In a separate presentation, Paul Caldwell, manager, in-flight advanced qualification program (AQP), SkyWest Airlines, said his company’s AQP program currently has approval from the U.S. Federal Aviation Administration (FAA) solely for continued qualification (CQ) flight attendant training but anticipates approval for initial new hire training within approximately a year. Meanwhile, the airline has shared with other airlines “real world numbers” and lessons learned about a few ways to improve CQ, he said. SkyWest, with roughly 2,400 flight attendants, has eight cabin safety instructors qualified to teach under AQP.
“One of the big things about AQP is that it has encouraged innovation in the way that we can train,” he said. “The goal is always to achieve the highest possible standard for our flight attendants … a more realistic training environment. … There is a heavy emphasis on crew performance and TEM [threat and error management], and the biggest component is data collection.”
The airline also is modifying its grading scale for flight attendant performance in safety training, refining what was presented at WATS 2012 (ASW, 5/12, p. 42). A score of 4 (excellent) on the four-point scale currently means no errors, a standard requiring the trainee to perform almost perfectly, correcting right away even minor errors. Unsatisfactory performance, a score of 1, creates the most concern for instructors. “Those are … an instance where they made a mistake, it affected safety, and they never corrected it — or maybe it was too late to correct it,” he said.
After the modifications are complete, what will be considered acceptable (3) or standard (2) performance basically is “they made an error, but it didn’t affect safety … and how we bring them up to standard is during the debrief,” Caldwell said. “We [also] make sure they have the knowledge required for that task.”
Data from this scoring system drew attention during 2012 to instances of unsatisfactory performance on one aspect of cardiopulmonary resuscitation (CPR) first aid training, prompting changes in both the training and the scoring. The issue was correct retrieval, assembly and use of the onboard CPR face mask, for which a flexible plastic face shield formerly had been substituted in training. Used correctly on a child or adult mannequin, the CPR face mask enables first responders to create an air seal around the victim’s nose and mouth and to give rescue breaths without direct mouth-to-mouth contact.
“Prior to 2012, we were using the CPR face shield when we conducted CPR training,” he said. “It’s disposable [so] it’s cost-effective [unlike] sanitizing [the face masks].” He focused on changes discovered in the associated AQP data when the airline changed from using the face shield to an actual CPR face mask.
“Basically, the scenario [studied was] a pregnant passenger on board who experiences chest pains and eventually goes into cardiac arrest,” Caldwell said. “Health precautions — that’s basically wear gloves, use the face [mask] — [was] one of the things that we were evaluating. So in our first quarter , we had roughly 75 flight attendant classes come through.”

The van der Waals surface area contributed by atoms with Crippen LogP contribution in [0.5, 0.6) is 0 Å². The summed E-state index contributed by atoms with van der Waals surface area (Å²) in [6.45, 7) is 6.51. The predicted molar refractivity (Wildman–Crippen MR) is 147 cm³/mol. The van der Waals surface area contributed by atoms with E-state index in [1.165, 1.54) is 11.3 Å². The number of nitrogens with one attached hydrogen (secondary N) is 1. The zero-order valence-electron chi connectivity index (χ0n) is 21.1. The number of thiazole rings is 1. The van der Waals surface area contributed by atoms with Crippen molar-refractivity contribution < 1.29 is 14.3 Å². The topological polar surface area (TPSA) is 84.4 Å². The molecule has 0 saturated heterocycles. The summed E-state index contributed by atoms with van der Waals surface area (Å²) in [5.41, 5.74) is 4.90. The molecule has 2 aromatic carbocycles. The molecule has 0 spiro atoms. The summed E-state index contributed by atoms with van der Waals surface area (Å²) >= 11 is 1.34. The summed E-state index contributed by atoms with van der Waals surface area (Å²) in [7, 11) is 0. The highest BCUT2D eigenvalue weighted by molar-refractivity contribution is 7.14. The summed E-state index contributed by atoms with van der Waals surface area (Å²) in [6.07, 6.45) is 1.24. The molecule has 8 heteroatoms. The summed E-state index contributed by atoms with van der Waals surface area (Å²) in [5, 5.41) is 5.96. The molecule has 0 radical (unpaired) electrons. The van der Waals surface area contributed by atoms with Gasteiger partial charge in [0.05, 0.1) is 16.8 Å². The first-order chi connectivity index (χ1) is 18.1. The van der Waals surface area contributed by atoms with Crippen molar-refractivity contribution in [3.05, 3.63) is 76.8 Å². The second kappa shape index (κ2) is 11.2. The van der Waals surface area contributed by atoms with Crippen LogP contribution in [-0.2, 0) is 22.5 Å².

“[In] the first quarter, we recognized pretty early on that we had an issue with our flight attendants either wearing gloves or utilizing the CPR face [mask] or utilizing the CPR face [mask] properly. … Roughly 60 percent of our flight attendants made an error that was never corrected or recognized. … This was an instance where, as a training department, we just were not providing the proper training. … We had 23 [face mask omission] instances and 20 instances where they weren’t using gloves. My guess is they probably didn’t do either the majority of the time.”
In view of the analysis, the FAA certificate management office worked with the airline under AQP procedures for adding pictures of the devices after the first quarter, and use of a demonstration video after the second quarter. Problems in presentation of factual information in the flight attendant manual also were addressed.
From first to second quarter, the CPR face mask performance errors “went from 23 to 14, and the gloves went from 20 to 14,” Caldwell said. By the third quarter, mask errors dropped to five and glove errors dropped to three, exemplifying relatively quick modification of cabin safety training under AQP rather than waiting for a year-end analysis of performance.
Any unusual increase in resignations by newly qualified flight attendants requires consideration not only of external reasons, but also of how cabin safety training itself may contribute, said Tiffany LaTour, manager, training curriculum program development, US Airways. “We need to keep these people so we’re creating a seamless transition to the operation,” she said. “It all starts with new-hire … indoctrination qualification training (IQT), [and] we are now the second airline to bring our new-hire program under AQP.
“In the past … they would graduate as new hires … and then go on the line. [In that system, training staff would not] see them again for a year. Nobody knows how they’re doing. Nobody knows if they made it. Did they make it to the airplane the first time? Nobody knew.”
She said that the airline’s training specialists also had “started to wonder ‘Are we losing people because we’re not doing something, or [is it] the demographic … the type of person? We don’t know. So we need to do all we have to do to make sure we are holding up our end of the bargain.”